High gas prices in India spur renewables switch
It was set to be the next big gas market but high gas prices in India have put that target beyond reach – and the shortfall in gas supplies will be substituted by renewables, experts said.
India was set to be the next big market for gas for global fuel producers such as Qatar, Australia and the U.S., after Prime Minister Narendra Modi’s government set an ambitious target to more than double the share of gas in the energy mix to 15% by 2030. But Russia’s invasion of Ukraine, and high gas prices in India and globally, has put that target beyond reach – and the shortfall in gas supplies will be substituted by renewables and green fuels, experts said.
The rate of decline in India’s gas consumption in the April-December period illustrates how record global gas prices have hurt consumers, and trimmed the role of gas in fuelling the country’s economic growth. India’s financial year runs from April to March.
India’s gas demand in December declined by 4.1% from a year earlier for the seventh consecutive month to 5.1 billion cubic meters. Consumption in the first nine months of the 2022-23 fiscal year declined by 6.9% to 45.7 bcm from a year earlier after prices of LNG and domestic gas soared to records, according to oil ministry data. This is the first such annual decline in gas use since 2014-15, after excluding a one-time drop in gas demand in pandemic-led 2020-21.
“While the government has invested significantly to promote natural gas consumption in the domestic market, the current conditions do not make achievement of the targets feasible by fiscal 2030,’’ said Hetal Gandhi, director of research at Crisil Market Intelligence and Analytics, a Mumbai-based ratings company owned by U.S. agency S&P.
“Due to uncertain geopolitical circumstances affecting the energy markets around the globe, gas demand is expected to decline by 1-3% to average between 170-175 MMcmd,” she told Gas Outlook. Crisil had expected demand for the fuel to increase by as much as 6% in a forecast made at the start of the year.
India’s reliance on imported LNG has dropped to 45% in April-November FY23 from 54% in FY21, said Bhanu Patni, associate director at India Ratings & Research. Power, industries and petrochemicals are more price sensitive and therefore there has been a reduction in consumption in these segments after LNG rates surged.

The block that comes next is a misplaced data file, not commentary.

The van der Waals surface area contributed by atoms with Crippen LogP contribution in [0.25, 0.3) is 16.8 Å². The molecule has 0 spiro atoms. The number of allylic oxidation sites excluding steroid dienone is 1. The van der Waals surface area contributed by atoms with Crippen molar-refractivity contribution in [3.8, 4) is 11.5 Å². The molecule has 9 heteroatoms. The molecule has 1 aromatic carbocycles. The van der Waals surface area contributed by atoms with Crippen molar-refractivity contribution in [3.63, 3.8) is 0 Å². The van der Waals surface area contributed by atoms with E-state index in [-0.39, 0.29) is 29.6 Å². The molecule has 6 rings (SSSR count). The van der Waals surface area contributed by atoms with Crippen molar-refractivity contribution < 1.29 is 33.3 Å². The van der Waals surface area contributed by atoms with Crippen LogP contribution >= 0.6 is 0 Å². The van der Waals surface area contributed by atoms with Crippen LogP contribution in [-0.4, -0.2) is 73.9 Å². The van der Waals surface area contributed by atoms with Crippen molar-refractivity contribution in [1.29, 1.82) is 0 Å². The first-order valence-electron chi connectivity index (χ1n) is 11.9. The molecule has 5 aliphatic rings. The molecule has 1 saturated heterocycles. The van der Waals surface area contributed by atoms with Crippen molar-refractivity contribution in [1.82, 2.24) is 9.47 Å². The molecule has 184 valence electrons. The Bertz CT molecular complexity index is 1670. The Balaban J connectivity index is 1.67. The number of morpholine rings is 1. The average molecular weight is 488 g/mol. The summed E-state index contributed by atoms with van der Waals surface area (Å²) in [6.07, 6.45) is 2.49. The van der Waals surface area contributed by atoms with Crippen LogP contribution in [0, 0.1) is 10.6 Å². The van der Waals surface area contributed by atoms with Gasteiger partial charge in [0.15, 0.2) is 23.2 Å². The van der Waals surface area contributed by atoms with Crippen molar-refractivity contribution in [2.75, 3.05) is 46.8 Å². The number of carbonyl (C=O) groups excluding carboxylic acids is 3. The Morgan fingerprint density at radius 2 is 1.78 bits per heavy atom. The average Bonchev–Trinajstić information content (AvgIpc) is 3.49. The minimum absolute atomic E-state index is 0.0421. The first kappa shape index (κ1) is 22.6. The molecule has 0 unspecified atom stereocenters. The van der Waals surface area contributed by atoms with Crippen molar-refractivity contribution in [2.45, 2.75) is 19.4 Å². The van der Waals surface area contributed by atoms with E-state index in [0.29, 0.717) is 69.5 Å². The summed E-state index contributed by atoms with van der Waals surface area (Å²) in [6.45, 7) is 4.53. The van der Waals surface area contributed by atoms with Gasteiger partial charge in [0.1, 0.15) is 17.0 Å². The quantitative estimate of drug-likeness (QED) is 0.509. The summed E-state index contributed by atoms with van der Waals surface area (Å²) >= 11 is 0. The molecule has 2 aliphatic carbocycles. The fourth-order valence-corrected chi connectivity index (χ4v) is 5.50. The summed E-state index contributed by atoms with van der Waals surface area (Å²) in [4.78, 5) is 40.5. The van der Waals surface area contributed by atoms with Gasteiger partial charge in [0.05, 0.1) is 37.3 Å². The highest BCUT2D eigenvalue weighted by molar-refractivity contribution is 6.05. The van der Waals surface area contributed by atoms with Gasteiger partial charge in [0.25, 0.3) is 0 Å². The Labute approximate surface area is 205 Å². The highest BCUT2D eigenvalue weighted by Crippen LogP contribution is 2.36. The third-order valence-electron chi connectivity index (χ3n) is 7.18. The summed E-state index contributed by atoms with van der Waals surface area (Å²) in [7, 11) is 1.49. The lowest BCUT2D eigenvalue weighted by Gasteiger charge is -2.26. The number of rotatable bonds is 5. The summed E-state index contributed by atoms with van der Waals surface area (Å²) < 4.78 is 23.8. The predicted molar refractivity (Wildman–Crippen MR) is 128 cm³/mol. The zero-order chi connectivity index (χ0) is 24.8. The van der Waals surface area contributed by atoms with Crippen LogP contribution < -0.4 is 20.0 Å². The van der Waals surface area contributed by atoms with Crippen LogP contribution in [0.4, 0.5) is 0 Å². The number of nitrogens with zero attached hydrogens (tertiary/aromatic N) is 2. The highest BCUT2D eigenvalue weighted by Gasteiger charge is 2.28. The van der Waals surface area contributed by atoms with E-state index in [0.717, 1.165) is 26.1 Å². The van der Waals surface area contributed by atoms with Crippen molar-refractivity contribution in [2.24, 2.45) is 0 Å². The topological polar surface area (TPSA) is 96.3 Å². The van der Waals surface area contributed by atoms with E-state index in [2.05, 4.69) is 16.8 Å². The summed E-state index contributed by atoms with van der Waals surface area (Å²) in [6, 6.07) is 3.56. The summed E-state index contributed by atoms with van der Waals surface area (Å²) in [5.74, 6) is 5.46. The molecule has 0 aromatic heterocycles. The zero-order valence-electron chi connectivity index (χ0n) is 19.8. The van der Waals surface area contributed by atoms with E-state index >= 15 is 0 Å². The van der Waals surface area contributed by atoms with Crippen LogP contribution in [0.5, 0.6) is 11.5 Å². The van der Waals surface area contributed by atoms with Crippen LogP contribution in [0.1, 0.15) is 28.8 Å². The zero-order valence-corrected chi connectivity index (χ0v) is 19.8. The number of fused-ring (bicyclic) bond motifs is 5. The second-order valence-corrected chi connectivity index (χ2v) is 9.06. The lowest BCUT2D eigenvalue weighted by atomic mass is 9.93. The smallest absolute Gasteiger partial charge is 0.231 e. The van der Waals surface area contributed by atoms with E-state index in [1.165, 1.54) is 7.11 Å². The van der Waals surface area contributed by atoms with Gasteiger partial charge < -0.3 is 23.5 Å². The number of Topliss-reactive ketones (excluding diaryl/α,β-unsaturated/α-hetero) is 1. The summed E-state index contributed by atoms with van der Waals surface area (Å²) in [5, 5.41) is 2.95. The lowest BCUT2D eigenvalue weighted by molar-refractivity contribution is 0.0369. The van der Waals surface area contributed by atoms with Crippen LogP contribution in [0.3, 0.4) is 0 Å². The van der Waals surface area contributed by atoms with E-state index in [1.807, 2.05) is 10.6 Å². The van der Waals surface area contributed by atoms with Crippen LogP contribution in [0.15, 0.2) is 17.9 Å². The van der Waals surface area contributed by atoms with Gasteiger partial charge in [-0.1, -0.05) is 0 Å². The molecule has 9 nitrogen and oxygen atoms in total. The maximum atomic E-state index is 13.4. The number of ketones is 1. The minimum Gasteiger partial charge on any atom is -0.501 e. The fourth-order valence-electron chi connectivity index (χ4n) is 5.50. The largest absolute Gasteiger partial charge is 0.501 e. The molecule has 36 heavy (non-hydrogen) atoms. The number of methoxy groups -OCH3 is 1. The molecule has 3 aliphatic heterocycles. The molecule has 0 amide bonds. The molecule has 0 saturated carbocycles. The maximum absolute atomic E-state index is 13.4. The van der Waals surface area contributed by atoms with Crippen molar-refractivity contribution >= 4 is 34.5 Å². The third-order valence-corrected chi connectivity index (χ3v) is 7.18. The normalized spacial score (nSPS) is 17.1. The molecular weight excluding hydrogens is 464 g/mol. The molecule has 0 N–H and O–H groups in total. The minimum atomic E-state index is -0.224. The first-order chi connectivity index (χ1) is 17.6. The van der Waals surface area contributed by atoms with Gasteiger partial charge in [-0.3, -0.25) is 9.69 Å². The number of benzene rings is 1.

India paid an average of $20/MMbtu for imported LNG, which typically meets nearly half of its demand, last April-December, compared with $11/MMbtu for the whole of 2021-22. Prices of domestic gas, which account for the rest of the demand and are pegged to global gas benchmarks like Henry Hub, TTF and NBK, jumped more than threefold this fiscal year from the previous to average $7.3/MMbtu.
Declining fortunes in gas
The war in Ukraine is a key factor behind India’s declining fortunes in gas, and a corresponding growth in renewables. Europe was forced to turn to imported LNG to compensate for a drastic drop in Russian pipeline gas supplies, sending LNG prices over $50/MMbtu last year. India’s LNG imports has dropped for three consecutive years, including this fiscal, because of Covid19 in 2020, and high fuel prices thereafter. Overseas purchases of the fuel declined by 15.1% to 20.4 bcm in April-December this fiscal year from a year earlier. Anything over $20/MMbtu becomes unaffordable for Indian consumers, according to Petronet LNG, India’s biggest LNG importer.
The target of 15% share of gas in the primary energy mix of India by 2030 would translate into consumption of around 600 MMcm/d, said Sudhir Kumar, director at CareEdge Ratings, an Indian credit rating agency. Given current consumption levels of 168 MMcm/d, gas use in India will have to grow at a compounded annual growth rate of 17% for achieving this target. However, the annual growth rate achieved during the last 5 years has been slightly above 1% only, he said.
Renewables and green fuels
Renewables and green fuels are expected to make up for the loss of gas. For instance, high LNG prices have pushed up the variable cost of gas-fired generation to more than Rs 12 per kWh as against Rs 5-6 per kWh for coal-based plants, and hence the average plant load factor (PLF) is expected to remain low at below 16%. Lower PLF will lead to muted demand from the power segment and support a shift towards renewables, Gandhi said.
The government announced this month a policy for green ammonia and green hydrogen to substitute fossil fuels in industries and fertiliser plants. Fertilisers account for 36% of gas consumed, followed by city gas at 20%. The high cost of gas, which is used to make ammonia and CO2 to manufacture urea, has sent the government’s fertiliser subsidy bill to a record this fiscal year at around $30 billion.
Green hydrogen production involves adding another 125 GW of renewables capacity to produce as much as 5 million t/yr of green hydrogen by 2030, and enabling 70% of fertiliser production to run on green hydrogen/ammonia by 2035. The Modi government expects to add 500 GW of renewables capacity by 2030 from 121 GW now. India will need to add around 380 GW of solar, wind and hydro by 2030, averaging 47 GW annually, to meet the targets.
Meanwhile spot LNG prices to northeast Asia have softened to around $18.6/MMbtu for the second-half of February, according to commodity pricing service Argus. Even if gas prices soften, the pace of adoption of renewables, EVs and green hydrogen would continue, CareEdge’s Kumar said.